There are 100 abattoirs in Indonesia that slaughter Australian animals. Since the trade began 20 years ago, more than 6.5 million cattle have been shipped to Indonesia for slaughter.


    Big bucks and metal boxes

    Indonesia is Australia's key market for live cattle exports, taking 60 per cent of all cattle, and in 2010, the trade was worth more than $300 million.

    The Australian livestock export industry and the Australian Government have invested more than $4 million into improving animal welfare in Indonesia over the past 10 years.

    The majority of funding has been invested into Australian-designed metal restraining boxes.

    The RSPCA says the boxes are inadequate and stunning the animal prior to slaughter is the only humane option.

    There are currently only six Indonesian abattoirs that use stunning.

    Last week the industry launched its welfare action plan, which included providing stunning equipment to five additional abattoirs by the end of this year.

    The new plan also says from 2015, Australian livestock will only be supplied to facilities who meet the OIE (World Organisation for Animal Health) standards.

    But Indonesia is already a signatory to the OIE.

    Animals Australia spokeswoman Glenys Oogjes says Australia has no power to make Indonesia comply with these guidelines.

    "The OIE guidelines are minimal standards for developing countries that allow practices that are illegal in Australia to take place," she said.

    Agriculture Minister Joe Ludwig said in budget estimates last week that he had been concerned about the live animal trade for some time and criticised the industry for being too slow in addressing welfare concerns.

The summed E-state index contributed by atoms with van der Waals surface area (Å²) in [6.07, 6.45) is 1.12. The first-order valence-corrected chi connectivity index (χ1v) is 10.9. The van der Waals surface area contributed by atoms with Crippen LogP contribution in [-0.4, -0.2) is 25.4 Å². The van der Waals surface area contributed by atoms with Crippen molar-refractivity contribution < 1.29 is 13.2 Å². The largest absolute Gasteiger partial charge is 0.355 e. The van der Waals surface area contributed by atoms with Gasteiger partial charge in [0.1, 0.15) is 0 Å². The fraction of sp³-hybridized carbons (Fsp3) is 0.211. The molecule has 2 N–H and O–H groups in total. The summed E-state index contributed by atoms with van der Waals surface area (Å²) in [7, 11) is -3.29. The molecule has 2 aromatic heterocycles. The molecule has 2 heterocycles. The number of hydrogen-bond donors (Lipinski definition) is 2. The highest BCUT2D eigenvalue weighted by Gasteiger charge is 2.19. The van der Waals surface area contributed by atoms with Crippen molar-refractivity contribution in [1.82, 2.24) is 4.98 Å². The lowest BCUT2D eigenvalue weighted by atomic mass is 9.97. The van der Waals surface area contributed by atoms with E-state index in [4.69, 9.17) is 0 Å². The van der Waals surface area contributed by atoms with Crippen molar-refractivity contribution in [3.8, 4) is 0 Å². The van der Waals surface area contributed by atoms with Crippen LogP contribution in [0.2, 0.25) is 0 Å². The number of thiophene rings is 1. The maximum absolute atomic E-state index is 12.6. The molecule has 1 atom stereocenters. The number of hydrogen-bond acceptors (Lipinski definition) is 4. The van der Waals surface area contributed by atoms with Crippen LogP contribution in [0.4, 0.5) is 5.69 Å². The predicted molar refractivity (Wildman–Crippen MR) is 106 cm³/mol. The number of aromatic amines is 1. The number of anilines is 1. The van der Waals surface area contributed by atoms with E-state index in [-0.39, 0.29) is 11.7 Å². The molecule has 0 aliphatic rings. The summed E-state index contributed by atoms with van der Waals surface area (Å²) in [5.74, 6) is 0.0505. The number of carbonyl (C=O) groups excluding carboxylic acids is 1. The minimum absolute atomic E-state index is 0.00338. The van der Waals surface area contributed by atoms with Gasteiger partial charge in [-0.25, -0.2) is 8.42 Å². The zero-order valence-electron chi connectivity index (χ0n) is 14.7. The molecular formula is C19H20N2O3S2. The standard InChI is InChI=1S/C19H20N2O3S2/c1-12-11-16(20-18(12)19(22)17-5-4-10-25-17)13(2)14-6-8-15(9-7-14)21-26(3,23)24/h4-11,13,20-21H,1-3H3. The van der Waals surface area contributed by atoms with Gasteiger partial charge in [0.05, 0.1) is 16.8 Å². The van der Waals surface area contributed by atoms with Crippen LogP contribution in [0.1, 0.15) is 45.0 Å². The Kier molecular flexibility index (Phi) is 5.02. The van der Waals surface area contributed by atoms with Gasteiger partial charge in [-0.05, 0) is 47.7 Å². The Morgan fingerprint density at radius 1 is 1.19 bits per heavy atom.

But in April, during a speech to the Northern Territory Cattleman's Association in Darwin, he reiterated the Australian Government's continued support of the live export trade.




    Call to Action
    Photo: http://www.abc.net.au/reslib/201105/r775575_6634304.jpg
    Last edited by Dakota_Chey; 06-02-2011 at 10:03 AM. Reason: link
    Ho'neene'šeohtseva'e

  2. #2

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    There has been a bill submitted to end live export.

    Facebook group is here: Urge Your MP to Support the Bill to End Live Export | Facebook

    There are links the local and state Governments and there's even a pre-typed letter you can just copy and paste to as many Government leaders as you can.

  3. #3
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    Exclamation Immoral

    For anyone wanting the links there are many sites now in petition mode. The rspca has joined forces with a very active organisation. Most people by now would have heard of or viewed the footage of 'Brians story'. The link that I present here is about a number of Australian Cattle and is narrated by two women who have blown the whistle, so to speak.

    <iframe src="http://player.vimeo.com/video/24323145?title=0&amp;byline=0&amp;portrait=0&amp;a utoplay=0" width="450" height="270" frameborder="0"></iframe><br /><a href='http://www.BanLiveExport.com/'>For Arthur's sake, BanLiveExport.com</a>

    Four Corners Live export expose damning | Animals Australia

    Most would avoid watching this through as it has the capacity to engage the mind in providing the most thought provoking and soul searching material that one may ever in a lifetime have witnessed. The story of five- all given names by the narrators should be the very source of the prevention of this bullying, barbarianism, malevolent torturing, sadistic tormenting and abuse on every level ever witnessed.

    <iframe src="http://player.vimeo.com/video/24323145?title=0&amp;byline=0&amp;portrait=0&amp;a utoplay=0" width="450" height="270" frameborder="0"></iframe><br /><a href='http://www.BanLiveExport.com/'>For Arthur's sake, BanLiveExport.com</a>